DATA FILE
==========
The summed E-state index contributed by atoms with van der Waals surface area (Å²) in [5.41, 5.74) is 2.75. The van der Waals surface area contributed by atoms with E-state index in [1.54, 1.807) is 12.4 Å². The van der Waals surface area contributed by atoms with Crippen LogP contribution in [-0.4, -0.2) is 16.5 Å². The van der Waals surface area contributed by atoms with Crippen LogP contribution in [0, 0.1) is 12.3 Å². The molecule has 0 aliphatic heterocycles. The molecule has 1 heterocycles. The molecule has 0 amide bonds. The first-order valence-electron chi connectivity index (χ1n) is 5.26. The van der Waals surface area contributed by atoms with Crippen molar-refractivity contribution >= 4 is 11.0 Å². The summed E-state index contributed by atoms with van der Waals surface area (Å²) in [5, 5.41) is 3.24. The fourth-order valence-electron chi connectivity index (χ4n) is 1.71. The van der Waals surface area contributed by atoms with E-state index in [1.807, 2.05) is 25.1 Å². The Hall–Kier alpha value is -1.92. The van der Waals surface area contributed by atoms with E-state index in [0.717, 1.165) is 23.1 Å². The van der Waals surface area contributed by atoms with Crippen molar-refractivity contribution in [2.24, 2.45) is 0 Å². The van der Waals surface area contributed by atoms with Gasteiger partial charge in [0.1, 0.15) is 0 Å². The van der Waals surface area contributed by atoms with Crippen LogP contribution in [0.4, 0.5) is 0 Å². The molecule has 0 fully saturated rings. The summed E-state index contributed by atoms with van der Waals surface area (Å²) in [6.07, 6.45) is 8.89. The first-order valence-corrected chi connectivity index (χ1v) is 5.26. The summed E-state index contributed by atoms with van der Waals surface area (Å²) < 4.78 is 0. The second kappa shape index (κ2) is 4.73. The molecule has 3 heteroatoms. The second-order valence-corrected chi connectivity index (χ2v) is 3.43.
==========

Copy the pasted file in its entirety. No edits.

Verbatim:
The summed E-state index contributed by atoms with van der Waals surface area (Å²) in [5.41, 5.74) is 2.75. The van der Waals surface area contributed by atoms with E-state index in [1.54, 1.807) is 12.4 Å². The van der Waals surface area contributed by atoms with Crippen LogP contribution in [-0.4, -0.2) is 16.5 Å². The van der Waals surface area contributed by atoms with Crippen LogP contribution in [0, 0.1) is 12.3 Å². The molecule has 0 aliphatic heterocycles. The molecule has 1 heterocycles. The molecule has 0 amide bonds. The first-order valence-electron chi connectivity index (χ1n) is 5.26. The van der Waals surface area contributed by atoms with Crippen molar-refractivity contribution >= 4 is 11.0 Å². The summed E-state index contributed by atoms with van der Waals surface area (Å²) in [5, 5.41) is 3.24. The fourth-order valence-electron chi connectivity index (χ4n) is 1.71. The van der Waals surface area contributed by atoms with E-state index in [1.807, 2.05) is 25.1 Å². The Hall–Kier alpha value is -1.92. The van der Waals surface area contributed by atoms with E-state index in [0.717, 1.165) is 23.1 Å². The van der Waals surface area contributed by atoms with Crippen molar-refractivity contribution in [2.24, 2.45) is 0 Å². The van der Waals surface area contributed by atoms with Gasteiger partial charge in [0.1, 0.15) is 0 Å². The van der Waals surface area contributed by atoms with Crippen LogP contribution in [0.4, 0.5) is 0 Å². The molecule has 0 fully saturated rings. The summed E-state index contributed by atoms with van der Waals surface area (Å²) in [6.07, 6.45) is 8.89. The first-order valence-corrected chi connectivity index (χ1v) is 5.26. The summed E-state index contributed by atoms with van der Waals surface area (Å²) < 4.78 is 0. The second kappa shape index (κ2) is 4.73. The molecule has 3 heteroatoms. The second-order valence-corrected chi connectivity index (χ2v) is 3.43.